What is a Brand Response Campaign?

Posted on December 4, 2015 by Media Culture

Topics: Video, Digital, Audio

As media companies continue to contract and new media forms are born, advertisers are left scrambling to both find and fill advertising space more efficiently than ever before.

When advertising dollars have to be stretched across both traditional and emerging media, this can leave significantly less money to work with to develop a message.

Branding in marketing is still an important part of the landscape, but its expense is increasingly harder to justify without some metric to justify the spending. This is the very problem marketers have attempted to solve by creating brand response campaigns.

What is brand response marketing? 

Traditionally, branded marketing is used to raise the awareness of a brand across a demographic. Unlike direct response marketing, which demands that your audience call now, click here or perform some other action right away, brand advertising only asks the potential customer to repeatedly watch the message. By watching the message over and over, marketers hope that when customers are shopping for that type of product, the brand will spring to mind.

There’s no doubt this type of advertising is effective, but it can be time-consuming and expensive, plus there is no way to quantify success of any given branding campaign. Direct response campaigns, on the other hand, demand immediate response, so their effectiveness is immediately obvious.

Brand response marketing marries the two, allowing an advertiser to provide a strong branding message along with a call to action that can help generate actionable data. Although the data is not as complex as with direct response, you can easily measure a number of metrics with brand response marketing, including:

  • Gross Rating Points. A measure of exposure, calculated by multiplying the percentage of the target market reached by the exposure frequency.
  • The number of times an ad is displayed is known as its impressions. The ad doesn’t have to be clicked or acted upon in any way to count.
  • Cost Per Thousand Impressions. The total cost of a thousand impressions of a single ad.
  • Cost Per Point. This is the cost of buying one point, or one percent of the target market’s attention.
  • Rating Points. The size of a live audience, expressed as a percentage of the entire potential audience at any given time. 

Successful brand response marketing campaigns

As with any advertising and branding efforts, not every product is an immediate shoe-in for a brand response marketing campaign.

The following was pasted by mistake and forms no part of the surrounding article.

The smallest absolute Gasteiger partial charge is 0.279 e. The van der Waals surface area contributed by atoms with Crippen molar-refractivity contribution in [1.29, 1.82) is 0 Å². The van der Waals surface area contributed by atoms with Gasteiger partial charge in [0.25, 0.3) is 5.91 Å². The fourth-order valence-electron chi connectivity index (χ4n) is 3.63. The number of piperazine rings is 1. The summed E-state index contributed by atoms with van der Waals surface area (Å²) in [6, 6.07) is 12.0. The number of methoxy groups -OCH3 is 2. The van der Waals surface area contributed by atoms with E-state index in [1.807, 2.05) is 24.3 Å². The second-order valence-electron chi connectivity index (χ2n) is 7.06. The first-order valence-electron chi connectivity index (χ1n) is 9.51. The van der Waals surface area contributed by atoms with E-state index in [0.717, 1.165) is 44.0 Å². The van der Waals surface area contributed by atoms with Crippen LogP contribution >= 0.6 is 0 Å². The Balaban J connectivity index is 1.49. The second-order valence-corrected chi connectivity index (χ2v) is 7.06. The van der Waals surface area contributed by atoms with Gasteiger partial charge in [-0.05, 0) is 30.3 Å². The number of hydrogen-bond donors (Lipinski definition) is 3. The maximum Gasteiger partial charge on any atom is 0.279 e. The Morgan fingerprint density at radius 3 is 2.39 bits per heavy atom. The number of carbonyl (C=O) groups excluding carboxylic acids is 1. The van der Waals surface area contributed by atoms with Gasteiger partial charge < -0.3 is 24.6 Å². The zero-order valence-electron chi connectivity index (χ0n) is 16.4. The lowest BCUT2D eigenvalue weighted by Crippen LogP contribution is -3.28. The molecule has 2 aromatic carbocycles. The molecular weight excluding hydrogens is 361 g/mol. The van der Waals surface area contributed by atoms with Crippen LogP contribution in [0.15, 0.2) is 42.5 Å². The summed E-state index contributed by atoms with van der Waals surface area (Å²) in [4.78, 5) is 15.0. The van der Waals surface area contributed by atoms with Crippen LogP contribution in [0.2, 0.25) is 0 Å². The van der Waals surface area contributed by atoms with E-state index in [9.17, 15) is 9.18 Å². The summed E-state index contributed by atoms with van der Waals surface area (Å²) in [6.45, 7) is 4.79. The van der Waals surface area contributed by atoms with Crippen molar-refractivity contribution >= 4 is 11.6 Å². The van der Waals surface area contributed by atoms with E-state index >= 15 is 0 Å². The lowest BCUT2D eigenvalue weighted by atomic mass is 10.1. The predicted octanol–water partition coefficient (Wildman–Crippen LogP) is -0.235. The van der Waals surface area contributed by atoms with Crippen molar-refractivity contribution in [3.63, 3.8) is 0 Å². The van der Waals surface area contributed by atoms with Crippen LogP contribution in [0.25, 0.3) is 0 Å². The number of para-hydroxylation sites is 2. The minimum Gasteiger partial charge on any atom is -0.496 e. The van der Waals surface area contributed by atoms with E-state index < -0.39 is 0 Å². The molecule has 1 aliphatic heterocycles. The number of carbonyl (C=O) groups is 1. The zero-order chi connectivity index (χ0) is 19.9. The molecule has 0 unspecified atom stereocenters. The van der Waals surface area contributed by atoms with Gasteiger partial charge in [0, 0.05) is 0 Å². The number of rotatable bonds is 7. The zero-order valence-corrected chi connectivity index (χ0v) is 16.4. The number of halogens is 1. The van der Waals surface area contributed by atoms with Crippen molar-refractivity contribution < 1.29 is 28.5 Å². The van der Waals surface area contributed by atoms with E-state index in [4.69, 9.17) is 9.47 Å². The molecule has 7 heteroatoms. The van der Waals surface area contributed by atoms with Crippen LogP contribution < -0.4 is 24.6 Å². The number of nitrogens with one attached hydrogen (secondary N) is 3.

The trick is the product must have potential for both a strong brand message and some logical action tied to it to encourage the audience to act. A huge range of products fall into this category, making it a viable vehicle to increase long-term visibility of more direct response marketing products, and to generate more useable data for brand-marketed products.

There are a few things to keep in mind before launching a brand response campaign, such as:

  • Your product must have a benefit that’s believable. For a brand response campaign to be successful, it has to rely heavily on the benefits of the product. If your dryer ball helps get clothes dryer faster, make sure you provide some data to back that claim up. The same applies to products more typically advertised using direct response marketing. Those strong benefits are what will generate both the brand building and the response that this type of marketing generates.
  • Costs will fall between brand marketing and direct response advertising. If you’ve been focusing primarily on brand marketing, you’ll realize a significant savings by switching to brand response marketing. By accessing direct response media rates, the savings are typically 30% to 60% when compared to brand marketing campaign. Marketers only need to include a URL or phone number in their advertising to qualify for direct response rates. And since there’s more data available, it’s more obvious when campaigns aren’t working and they can be changed out more quickly. It’s also worth noting that the lower cost of brand response marketing allows marketers to run more GRPs vs. a branding campaign, which will translate into more consumers seeking out your product online or at retail.
  • Brand response marketing campaigns take time. Most importantly, you’ll need to be patient for a brand response marketing campaign to work. While brand response campaigns allow marketers to cost-effectively drive retail and online traffic and while they typically show results sooner than a traditional brand marketing campaign, they are much slower than direct response marketing. Depending on which side of the marketing fence you’re coming from, you may be pleasantly surprised or become impatient during your first effort.

Brand response marketing means you can have your branding cake and eat it, too, but only if employed properly. If your product can bring a strong benefit to the table and you’re patient enough to let the marketing effort work, you’ll find that your product makes significant long-term strides while you stay well within your budget.

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